So what we have after a year is a list of stuff that still divides the area on the positive and negative benefits to them personally rather than how it could make life better for the area as a whole.

Thank you Hugh and Frederick, both your assessments are really helpful, considered and well reasoned.

I agree with Hugh, and Michael, about the disappointing piecemeal and sub-area basis of these options.

All these options still seem to be based on ideas that the community suggested in the first round of engagement, each of us with a bias of what we think will work for our corner of the study area. Yes the consultants have worked them into options, provided some example drawings, done some limited modelling and identified potential negative impacts. But this wasn't what I was expecting from this study, I was expecting planning experts to look at the study area as a whole and provide properly worked up potential solutions with benefits, drawbacks and mitigating measures needed. 

I did ask the consultants and council representatives about this at one of the workshops and they both said something like they don't want to do anything that the community doesn't want, this didn't really make much sense to me.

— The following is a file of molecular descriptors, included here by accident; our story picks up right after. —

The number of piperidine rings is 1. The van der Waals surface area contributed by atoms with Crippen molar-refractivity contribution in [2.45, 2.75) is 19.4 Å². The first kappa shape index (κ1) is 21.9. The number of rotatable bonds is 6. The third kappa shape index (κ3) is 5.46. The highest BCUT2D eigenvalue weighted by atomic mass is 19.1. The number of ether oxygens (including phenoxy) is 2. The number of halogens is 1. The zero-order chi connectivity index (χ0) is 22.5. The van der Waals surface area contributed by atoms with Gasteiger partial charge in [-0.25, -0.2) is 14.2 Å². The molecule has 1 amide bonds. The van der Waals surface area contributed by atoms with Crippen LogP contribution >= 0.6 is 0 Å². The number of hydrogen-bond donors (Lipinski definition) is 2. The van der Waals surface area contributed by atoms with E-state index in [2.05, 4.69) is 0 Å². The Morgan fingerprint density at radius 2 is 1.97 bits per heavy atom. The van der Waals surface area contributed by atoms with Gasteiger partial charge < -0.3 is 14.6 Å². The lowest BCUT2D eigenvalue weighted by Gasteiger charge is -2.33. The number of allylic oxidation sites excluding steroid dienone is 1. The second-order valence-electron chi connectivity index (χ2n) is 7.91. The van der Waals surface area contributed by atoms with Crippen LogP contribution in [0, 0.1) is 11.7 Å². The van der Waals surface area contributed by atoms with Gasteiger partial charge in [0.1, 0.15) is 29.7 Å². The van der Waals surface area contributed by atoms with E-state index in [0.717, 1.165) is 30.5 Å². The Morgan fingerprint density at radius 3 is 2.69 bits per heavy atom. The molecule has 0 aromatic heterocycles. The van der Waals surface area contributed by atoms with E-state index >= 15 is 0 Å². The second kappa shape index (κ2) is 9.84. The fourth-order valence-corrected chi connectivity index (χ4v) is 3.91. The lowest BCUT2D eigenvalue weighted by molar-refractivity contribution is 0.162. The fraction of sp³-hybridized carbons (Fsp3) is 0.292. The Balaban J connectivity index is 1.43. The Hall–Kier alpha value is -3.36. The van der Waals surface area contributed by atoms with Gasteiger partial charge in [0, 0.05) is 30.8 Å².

The other thing that I took away from the workshop was the staggering level of cost needed to make changes that seem small, quick and easy to me, nothing is quick or easy and everything is very expensive.

I think what else strikes me is that the consultants have seemed to squandered a unique opportunity. For most traffic studies I would imagine that theoretical models have to be used. In this one they had a real situation, the closure of the bridge. Why haven't they looked at the experience of that and then worked out what could happen if X or Y was put in place? Also, there is the qualitative information they could have collected by interviewing people about what they were doing and why they were doing it? Sadly the really important stuff, where you dig down to go beyond the numbers, seems to have gone by the wayside. The only people who seem to have really talked to people are those who did so in their own time and without receiving a consultant fee, like Living Wightman.

Well the closure of Wightman Road was by far and away the least popular option (62 were against and only 39 in favour of permanent closure) at the first consultation so let's hope they stick to that idea of not imposing anything the community doesn't want.  The majority according to them do not want Wightman Road closed.....and yes, John D, I will continue to use the word "closure" and not "filtering"......filtering is (as I think you already know) when motorcycles overtake slow moving traffic, or what happens to my coffee in the morning